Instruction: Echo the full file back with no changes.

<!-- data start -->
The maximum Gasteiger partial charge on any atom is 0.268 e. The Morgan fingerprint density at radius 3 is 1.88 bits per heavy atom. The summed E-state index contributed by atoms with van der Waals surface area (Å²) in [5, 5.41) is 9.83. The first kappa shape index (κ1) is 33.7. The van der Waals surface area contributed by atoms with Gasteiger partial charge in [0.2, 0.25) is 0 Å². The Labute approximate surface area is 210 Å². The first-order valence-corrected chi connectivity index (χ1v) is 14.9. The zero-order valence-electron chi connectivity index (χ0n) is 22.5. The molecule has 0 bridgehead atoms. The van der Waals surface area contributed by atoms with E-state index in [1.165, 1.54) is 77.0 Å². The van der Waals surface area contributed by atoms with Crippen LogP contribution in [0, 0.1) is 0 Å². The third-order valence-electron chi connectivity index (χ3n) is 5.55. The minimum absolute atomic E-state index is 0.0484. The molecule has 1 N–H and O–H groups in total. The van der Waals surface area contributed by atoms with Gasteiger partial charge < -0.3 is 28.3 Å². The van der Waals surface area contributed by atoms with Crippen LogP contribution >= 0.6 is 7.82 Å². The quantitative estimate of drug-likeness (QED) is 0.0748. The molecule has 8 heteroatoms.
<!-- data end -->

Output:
The maximum Gasteiger partial charge on any atom is 0.268 e. The Morgan fingerprint density at radius 3 is 1.88 bits per heavy atom. The summed E-state index contributed by atoms with van der Waals surface area (Å²) in [5, 5.41) is 9.83. The first kappa shape index (κ1) is 33.7. The van der Waals surface area contributed by atoms with Gasteiger partial charge in [0.2, 0.25) is 0 Å². The Labute approximate surface area is 210 Å². The first-order valence-corrected chi connectivity index (χ1v) is 14.9. The zero-order valence-electron chi connectivity index (χ0n) is 22.5. The molecule has 0 bridgehead atoms. The van der Waals surface area contributed by atoms with E-state index in [1.165, 1.54) is 77.0 Å². The van der Waals surface area contributed by atoms with Crippen LogP contribution in [0, 0.1) is 0 Å². The third-order valence-electron chi connectivity index (χ3n) is 5.55. The minimum absolute atomic E-state index is 0.0484. The molecule has 1 N–H and O–H groups in total. The van der Waals surface area contributed by atoms with Gasteiger partial charge < -0.3 is 28.3 Å². The van der Waals surface area contributed by atoms with Crippen LogP contribution >= 0.6 is 7.82 Å². The quantitative estimate of drug-likeness (QED) is 0.0748. The molecule has 8 heteroatoms.